HLD, v. 31, n. 3 (March 2003)
U.S. Court In Louisiana Holds HIPAA Pre-Empts State Law On
Disclosure Of Patient Information
Mary Jane Stewart and Margaret Catherine McGinity (relators)
filed a qui tam action seeking to recover damages under the False Claims Act
against Dr. Stephen Flood, Dr. Stuart I. Phillips, Dr. Bernard Manale, Dr. Ida
Fattel, Dr. John Watermeier, and The Louisiana Clinic (collectively defendants)
for allegedly trying to defraud the government by submitting false claims for
medical services under Medicare and Medicaid. Defendants filed motions for
protective orders to protect the confidentiality of non-party patients' medical
records that the relators requested defendants produce. One of the motions also
requested that the government be prohibited from receiving copies of any
non-party patients' medical records because it did not intervene in the suit.
The U.S. District Court for the Eastern District of Louisiana
granted the motions in part and denied them in part. Defendants argued that if
they were compelled to produce the medical records without concealing patients'
identities they could be subject to civil liability under Louisiana law, and
contended that Louisiana law on provider/patient privilege is not pre-empted by
the Health Insurance Portability and Accountability Act of 1996 (HIPAA).
Defendants also argued that the government was not a party and should not be
provided with any records and, in the alternative, the government should not be
allowed to use the records for any purpose other than litigation if they
receive the documents.
Turning first to the issue of privilege, the court determined
that the relators' claims were based solely on federal law, and there is no
provider/patient privilege under federal law. Defendants presented a question of
first impression, said the court, when they agued that HIPAA and its
implementing regulations direct the application of Louisiana privilege law.
Analyzing HIPPA, the court determined that HIPAA pre-empts contrary state law
unless the state law relates to patient privacy and is "more stringent" than
HIPPA's requirements. The relators and the government argued that the HIPAA
standards do not go into effect until April 2003, but the court agreed with the
holding in United States v. Sutherland, 143 F. Supp. 2d 609 (W.D. Va.
2001), that while the standards are not currently binding, they indicate a
"strong federal policy of protection for patient medical records." Finding that
it must apply the exception to pre-emption, the court determined that the
Louisiana law failed the "more stringent" element of the exception because
state law did not address the need for "express legal permission from an
individual" but only provided a way of negating the need for permission.
However, the court said that, while HIPAA pre-empted the state law, there was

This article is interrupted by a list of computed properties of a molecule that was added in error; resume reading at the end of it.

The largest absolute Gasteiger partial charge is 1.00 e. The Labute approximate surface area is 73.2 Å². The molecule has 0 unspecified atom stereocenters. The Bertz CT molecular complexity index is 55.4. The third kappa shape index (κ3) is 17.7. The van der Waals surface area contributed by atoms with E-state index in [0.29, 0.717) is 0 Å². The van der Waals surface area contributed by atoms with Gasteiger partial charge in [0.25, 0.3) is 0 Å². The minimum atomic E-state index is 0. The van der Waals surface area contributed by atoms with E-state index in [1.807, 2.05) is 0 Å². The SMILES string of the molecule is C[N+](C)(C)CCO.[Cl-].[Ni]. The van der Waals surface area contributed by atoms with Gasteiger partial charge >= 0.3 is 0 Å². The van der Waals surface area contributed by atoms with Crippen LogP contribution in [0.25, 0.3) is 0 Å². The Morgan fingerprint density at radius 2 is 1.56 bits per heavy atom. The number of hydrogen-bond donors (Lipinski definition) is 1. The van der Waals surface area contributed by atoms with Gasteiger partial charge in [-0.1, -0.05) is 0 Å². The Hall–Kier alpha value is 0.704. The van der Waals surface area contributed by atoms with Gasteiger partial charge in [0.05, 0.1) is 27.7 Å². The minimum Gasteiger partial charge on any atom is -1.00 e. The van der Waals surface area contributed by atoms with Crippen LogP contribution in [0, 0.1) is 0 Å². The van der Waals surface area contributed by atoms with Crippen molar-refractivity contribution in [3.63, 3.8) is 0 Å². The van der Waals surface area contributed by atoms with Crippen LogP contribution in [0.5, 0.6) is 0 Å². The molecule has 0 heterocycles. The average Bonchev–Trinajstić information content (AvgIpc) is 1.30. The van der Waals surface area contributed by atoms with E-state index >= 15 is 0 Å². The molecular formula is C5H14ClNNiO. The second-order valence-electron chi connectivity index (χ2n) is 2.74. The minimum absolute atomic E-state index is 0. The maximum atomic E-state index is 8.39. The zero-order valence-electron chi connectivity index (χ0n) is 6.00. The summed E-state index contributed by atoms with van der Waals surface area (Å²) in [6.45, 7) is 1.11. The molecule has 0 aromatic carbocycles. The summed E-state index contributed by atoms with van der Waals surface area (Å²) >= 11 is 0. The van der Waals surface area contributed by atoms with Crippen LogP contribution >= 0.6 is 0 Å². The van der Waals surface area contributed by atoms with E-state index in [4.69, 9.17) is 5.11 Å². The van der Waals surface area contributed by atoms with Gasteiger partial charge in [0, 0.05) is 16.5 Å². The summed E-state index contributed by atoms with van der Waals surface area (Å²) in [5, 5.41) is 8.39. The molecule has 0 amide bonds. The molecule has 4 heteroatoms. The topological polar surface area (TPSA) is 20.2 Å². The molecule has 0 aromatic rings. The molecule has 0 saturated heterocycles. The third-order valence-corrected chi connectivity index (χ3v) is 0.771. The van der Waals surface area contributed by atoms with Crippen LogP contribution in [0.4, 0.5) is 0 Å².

good cause shown for entering the protective order. Therefore, the court
ordered the production of the medical records with certain restrictions.
The court also determined that defendants' argument that the
government was a non-party because it had declined to intervene and therefore
had no rights to participate in discovery was also an issue of first
impression. In Searcy v. Philips Elec. N. Am. Corp., 117 F.3d 154 (5th
Cir. 1997), the Fifth Circuit held that, even if the government does not
intervene in a qui tam action, it is still a real party in interest. The nature
of a qui tam action affects whether the government may be "a relevant party in
the suit for some purposes of the litigation." See United States ex rel.
Russell v. Epic Healthcare Mgmt. Group, 193 F.3d 304 (5th Cir. 1999). The
court agreed with the Searcy court that the structure of the False
Claims Act gives the government a certain level of participation, reliance on a
statutory right, and a stake in the outcome of the case. The court concluded
that the government's status as a real party, and the "elements of control"
exercised by the government, entitled it to receive documents that are produced
Finally, the court addressed the issue of limits on the
government's use of the discovery documents. The government argued that HIPAA
permits disclosure of discovery documents to the Department of Justice as a
"health oversight agency." Finding that HIPAA is clear and unambiguous, the
court held that the government could use the discovery documents for
"legitimate governmental health oversight activities." Accordingly, the court
granted the defendants' motions for a protective order in part, and denied them
United State ex rel. Stewart v. The Louisiana Clinic,
No. 99-1767, 2002 WL 31819130 (E.D. La. Dec. 11, 2002) (23 pages).